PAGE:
VOCALISE

VOCALISE Automatic Speaker Recognition Software

VOCALISE (Voice Comparison and Analysis of the Likelihood of Speech Evidence) is a powerful and flexible voice biometrics software solution for performing fast and accurate speaker comparisons using Deep Neural Network (DNN) based x-vectors.

Used in forensic laboratories across the world

Optimised for multi-processor machines

No limitation on duration or signal quality

Spectral and phonetic feature analysis

Semi or fully automatic comparisons

Command-line and API versions available

Highlights

Operates using the state-of-the-art x-vector PLDA (Probabilistic Linear Discriminant Analysis) framework

 

Powerful visualisation feature for i-vector and x-vector approaches: view an interactive 3D point cloud of speakers

 

Condition adaptation for ‘tuning’ the i-vector or x-vector PLDA system to a particular or unseen recording condition

 

Score calibration to enable interpretation of scores across comparisons in different conditions

 

Supplied with Bio-Metrics software allowing performance assessment via equal error rates, Tippett plots, DET curves, and Zoo plot analysis, and calculation of likelihood ratios under same-speaker and different-speaker hypotheses

 

State-of-the-art algorithms

VOCALISE supports several generations of automatic speaker recognition technology, from classic approaches based on Gaussian Mixture Models (GMMs), to state-of-the-art i-vectors and x-vectors. Over the course of this technology evolution, the complexity of the systems has increased, as has the recognition performance.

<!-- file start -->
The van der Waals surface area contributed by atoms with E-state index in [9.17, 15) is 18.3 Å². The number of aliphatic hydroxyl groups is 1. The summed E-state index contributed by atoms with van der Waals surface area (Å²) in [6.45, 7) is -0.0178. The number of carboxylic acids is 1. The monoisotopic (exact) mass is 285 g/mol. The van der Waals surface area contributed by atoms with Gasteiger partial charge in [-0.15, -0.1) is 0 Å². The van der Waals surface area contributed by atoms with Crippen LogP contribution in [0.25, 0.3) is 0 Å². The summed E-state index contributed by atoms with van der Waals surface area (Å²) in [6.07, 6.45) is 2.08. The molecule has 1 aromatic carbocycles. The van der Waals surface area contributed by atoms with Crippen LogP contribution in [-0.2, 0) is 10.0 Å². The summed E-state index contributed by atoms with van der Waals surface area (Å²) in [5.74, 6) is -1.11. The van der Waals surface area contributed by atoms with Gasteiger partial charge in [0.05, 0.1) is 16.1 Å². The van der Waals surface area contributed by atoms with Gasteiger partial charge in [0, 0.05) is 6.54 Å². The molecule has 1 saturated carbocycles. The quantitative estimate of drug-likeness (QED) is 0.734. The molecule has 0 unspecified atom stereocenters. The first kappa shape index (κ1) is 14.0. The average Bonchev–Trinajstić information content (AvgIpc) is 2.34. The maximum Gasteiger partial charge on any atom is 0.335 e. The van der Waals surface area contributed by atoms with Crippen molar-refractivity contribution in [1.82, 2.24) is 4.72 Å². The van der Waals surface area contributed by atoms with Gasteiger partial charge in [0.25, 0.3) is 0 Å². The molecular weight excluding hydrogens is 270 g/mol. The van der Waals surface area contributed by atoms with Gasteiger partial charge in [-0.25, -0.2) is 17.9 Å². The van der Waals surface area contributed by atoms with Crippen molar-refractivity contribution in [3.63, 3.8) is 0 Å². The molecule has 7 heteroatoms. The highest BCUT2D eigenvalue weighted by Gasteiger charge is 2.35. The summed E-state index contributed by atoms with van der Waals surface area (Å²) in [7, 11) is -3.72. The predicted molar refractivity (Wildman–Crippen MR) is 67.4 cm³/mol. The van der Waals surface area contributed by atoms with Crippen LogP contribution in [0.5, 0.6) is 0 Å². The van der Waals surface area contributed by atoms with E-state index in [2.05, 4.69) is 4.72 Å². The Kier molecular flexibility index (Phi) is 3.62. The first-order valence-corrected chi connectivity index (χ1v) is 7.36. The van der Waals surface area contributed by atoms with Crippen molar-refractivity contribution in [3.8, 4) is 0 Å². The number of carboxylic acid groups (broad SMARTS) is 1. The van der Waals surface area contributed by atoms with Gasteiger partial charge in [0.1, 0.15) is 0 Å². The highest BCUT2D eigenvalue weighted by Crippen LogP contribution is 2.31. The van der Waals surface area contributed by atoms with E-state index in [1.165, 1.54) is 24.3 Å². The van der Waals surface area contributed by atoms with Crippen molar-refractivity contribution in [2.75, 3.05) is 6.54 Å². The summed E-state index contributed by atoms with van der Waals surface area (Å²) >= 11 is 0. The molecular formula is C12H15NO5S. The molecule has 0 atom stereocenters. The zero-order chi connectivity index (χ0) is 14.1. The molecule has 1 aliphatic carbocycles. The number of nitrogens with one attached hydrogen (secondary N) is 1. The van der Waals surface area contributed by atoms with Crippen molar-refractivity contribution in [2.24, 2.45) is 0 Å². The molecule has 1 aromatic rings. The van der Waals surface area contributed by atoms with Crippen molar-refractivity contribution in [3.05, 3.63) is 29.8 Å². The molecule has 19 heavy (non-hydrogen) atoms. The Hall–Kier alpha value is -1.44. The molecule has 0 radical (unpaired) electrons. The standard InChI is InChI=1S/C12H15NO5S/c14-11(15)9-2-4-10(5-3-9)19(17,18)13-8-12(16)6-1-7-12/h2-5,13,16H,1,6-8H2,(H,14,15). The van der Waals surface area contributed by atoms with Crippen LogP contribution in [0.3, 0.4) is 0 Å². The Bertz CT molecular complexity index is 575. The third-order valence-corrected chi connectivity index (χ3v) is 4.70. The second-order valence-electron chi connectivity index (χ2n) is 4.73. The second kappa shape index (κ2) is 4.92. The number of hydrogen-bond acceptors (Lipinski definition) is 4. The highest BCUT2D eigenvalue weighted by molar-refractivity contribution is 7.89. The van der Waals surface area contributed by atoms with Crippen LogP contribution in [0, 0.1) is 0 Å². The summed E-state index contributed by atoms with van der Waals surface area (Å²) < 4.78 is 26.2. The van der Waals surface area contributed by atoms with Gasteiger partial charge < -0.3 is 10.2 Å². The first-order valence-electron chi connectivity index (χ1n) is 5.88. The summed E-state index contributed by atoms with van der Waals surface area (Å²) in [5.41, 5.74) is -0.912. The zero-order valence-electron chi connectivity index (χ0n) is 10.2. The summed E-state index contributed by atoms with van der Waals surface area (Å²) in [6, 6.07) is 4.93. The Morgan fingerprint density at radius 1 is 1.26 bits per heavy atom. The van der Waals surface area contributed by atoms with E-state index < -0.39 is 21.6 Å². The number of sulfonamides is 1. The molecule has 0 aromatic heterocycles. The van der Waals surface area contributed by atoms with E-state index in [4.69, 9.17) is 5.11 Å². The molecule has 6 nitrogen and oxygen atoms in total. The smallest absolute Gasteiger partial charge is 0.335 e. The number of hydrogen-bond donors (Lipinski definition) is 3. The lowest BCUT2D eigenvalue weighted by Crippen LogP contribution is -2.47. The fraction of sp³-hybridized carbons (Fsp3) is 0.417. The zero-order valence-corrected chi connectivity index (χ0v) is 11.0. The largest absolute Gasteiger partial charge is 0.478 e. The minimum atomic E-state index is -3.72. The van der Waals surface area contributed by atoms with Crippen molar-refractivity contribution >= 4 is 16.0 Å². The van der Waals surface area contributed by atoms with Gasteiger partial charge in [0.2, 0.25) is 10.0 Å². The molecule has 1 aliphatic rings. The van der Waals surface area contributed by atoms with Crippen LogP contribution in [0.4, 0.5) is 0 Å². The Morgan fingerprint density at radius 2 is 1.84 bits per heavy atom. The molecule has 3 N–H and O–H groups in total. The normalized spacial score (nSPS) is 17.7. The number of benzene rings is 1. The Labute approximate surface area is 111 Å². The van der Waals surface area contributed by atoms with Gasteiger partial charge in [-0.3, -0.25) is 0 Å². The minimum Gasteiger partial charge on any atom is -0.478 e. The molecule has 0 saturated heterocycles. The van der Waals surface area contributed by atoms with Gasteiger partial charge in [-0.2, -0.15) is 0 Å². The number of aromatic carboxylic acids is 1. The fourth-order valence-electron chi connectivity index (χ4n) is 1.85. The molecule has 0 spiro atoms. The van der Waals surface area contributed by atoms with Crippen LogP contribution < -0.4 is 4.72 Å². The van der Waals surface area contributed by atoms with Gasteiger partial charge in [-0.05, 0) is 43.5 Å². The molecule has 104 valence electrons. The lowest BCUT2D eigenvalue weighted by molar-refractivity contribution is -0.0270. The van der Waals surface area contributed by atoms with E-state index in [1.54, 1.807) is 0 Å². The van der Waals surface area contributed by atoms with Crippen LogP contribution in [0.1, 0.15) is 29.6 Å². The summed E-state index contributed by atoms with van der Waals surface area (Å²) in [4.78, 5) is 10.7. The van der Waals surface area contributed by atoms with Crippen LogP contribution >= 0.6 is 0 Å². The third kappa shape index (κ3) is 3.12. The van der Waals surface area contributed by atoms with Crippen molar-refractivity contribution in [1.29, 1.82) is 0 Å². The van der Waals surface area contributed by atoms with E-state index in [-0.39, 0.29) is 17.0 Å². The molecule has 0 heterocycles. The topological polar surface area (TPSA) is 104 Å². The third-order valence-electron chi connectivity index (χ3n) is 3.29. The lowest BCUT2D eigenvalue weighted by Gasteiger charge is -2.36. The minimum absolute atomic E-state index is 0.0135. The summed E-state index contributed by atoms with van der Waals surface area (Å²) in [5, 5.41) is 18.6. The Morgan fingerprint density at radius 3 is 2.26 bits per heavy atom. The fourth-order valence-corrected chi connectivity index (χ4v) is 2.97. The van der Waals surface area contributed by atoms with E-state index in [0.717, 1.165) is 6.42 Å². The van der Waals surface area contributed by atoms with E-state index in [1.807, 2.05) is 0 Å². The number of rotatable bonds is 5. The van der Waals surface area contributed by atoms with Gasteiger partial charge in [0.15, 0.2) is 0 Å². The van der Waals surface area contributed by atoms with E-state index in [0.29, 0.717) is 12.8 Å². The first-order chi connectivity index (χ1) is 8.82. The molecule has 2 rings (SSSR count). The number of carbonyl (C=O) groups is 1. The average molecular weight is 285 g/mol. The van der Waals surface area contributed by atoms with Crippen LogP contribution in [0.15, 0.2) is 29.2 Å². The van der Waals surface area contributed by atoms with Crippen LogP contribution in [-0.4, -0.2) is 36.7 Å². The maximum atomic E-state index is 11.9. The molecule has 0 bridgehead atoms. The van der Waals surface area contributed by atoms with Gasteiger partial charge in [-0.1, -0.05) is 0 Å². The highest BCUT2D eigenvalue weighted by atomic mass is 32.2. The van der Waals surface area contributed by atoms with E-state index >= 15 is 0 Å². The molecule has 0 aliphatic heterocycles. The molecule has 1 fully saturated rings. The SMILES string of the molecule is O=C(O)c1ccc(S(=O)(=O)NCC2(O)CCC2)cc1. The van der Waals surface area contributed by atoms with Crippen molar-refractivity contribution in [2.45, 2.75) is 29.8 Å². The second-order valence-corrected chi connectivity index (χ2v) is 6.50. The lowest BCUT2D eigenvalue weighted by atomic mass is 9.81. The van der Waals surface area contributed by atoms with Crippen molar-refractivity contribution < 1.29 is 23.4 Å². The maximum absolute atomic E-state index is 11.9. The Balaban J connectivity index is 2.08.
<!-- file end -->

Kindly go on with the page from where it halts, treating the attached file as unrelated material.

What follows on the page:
Deep Neural Networks (DNNs) mark a new phase in the evolution of automatic speaker recognition technology, providing a powerful framework for extracting highly-discriminative speaker-specific features from a recording of speech. VOCALISE continues to support both legacy and state-of-the-art speaker modelling algorithms, the latest of which is a DNN-based ‘x-vector’ framework, a state-of-the-art approach that leverages a DNN to extract compact speaker representations.

The following section provides a very brief overview of the state-of-the-art speaker modelling approaches within VOCALISE, based on Kelly et al. (2019) which is available for download – also have a look at our other Publications.

An x-vector is a vector representation of a speaker’s voice extracted from an audio file. The x-vector is of fixed size (typically 512 elements), regardless of the duration of the recording. The extraction of an x-vector requires features from the audio file, along with a pre-trained Deep Neural Network (DNN).

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Artificial neural networks are collections of connected units or nodes, each of which loosely model the behaviour of the neurons in the brain. Typically, each node in the network receives one or more inputs, and outputs a weighted sum of these inputs. Training an artificial neural network involves adjusting the weight associated with each connection so that errors are minimised on a set of training data. Deep Neural Networks are artificial neural networks with multiple layers of connected nodes. This so called ‘deep’ extension allows representations of data to be learned at multiple levels of abstraction, enabling complex relationships to be modelled. The VOCALISE x-vector extractor is a feed-forward DNN consisting of nine layers.